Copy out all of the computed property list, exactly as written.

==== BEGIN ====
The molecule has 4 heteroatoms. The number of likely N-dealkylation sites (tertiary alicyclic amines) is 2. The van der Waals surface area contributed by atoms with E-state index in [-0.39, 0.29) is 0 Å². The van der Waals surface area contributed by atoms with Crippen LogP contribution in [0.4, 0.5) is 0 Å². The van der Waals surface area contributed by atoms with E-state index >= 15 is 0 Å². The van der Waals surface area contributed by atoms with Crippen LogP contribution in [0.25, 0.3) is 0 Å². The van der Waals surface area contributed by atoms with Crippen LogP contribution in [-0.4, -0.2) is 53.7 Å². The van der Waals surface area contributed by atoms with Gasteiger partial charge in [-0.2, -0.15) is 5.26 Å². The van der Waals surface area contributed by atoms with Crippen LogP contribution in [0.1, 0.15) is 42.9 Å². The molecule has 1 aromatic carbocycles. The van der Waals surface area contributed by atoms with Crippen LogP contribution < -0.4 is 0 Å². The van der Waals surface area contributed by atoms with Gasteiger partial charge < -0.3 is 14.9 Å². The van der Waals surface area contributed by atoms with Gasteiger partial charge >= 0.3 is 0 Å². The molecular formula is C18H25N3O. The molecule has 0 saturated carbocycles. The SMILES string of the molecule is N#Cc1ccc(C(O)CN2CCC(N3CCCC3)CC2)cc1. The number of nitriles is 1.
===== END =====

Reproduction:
The molecule has 4 heteroatoms. The number of likely N-dealkylation sites (tertiary alicyclic amines) is 2. The van der Waals surface area contributed by atoms with E-state index in [-0.39, 0.29) is 0 Å². The van der Waals surface area contributed by atoms with Crippen LogP contribution in [0.4, 0.5) is 0 Å². The van der Waals surface area contributed by atoms with E-state index >= 15 is 0 Å². The van der Waals surface area contributed by atoms with Crippen LogP contribution in [0.25, 0.3) is 0 Å². The van der Waals surface area contributed by atoms with Crippen LogP contribution in [-0.4, -0.2) is 53.7 Å². The van der Waals surface area contributed by atoms with Gasteiger partial charge in [-0.2, -0.15) is 5.26 Å². The van der Waals surface area contributed by atoms with Crippen LogP contribution in [0.1, 0.15) is 42.9 Å². The molecule has 1 aromatic carbocycles. The van der Waals surface area contributed by atoms with Crippen LogP contribution < -0.4 is 0 Å². The van der Waals surface area contributed by atoms with Gasteiger partial charge < -0.3 is 14.9 Å². The van der Waals surface area contributed by atoms with Gasteiger partial charge >= 0.3 is 0 Å². The molecular formula is C18H25N3O. The molecule has 0 saturated carbocycles. The SMILES string of the molecule is N#Cc1ccc(C(O)CN2CCC(N3CCCC3)CC2)cc1. The number of nitriles is 1.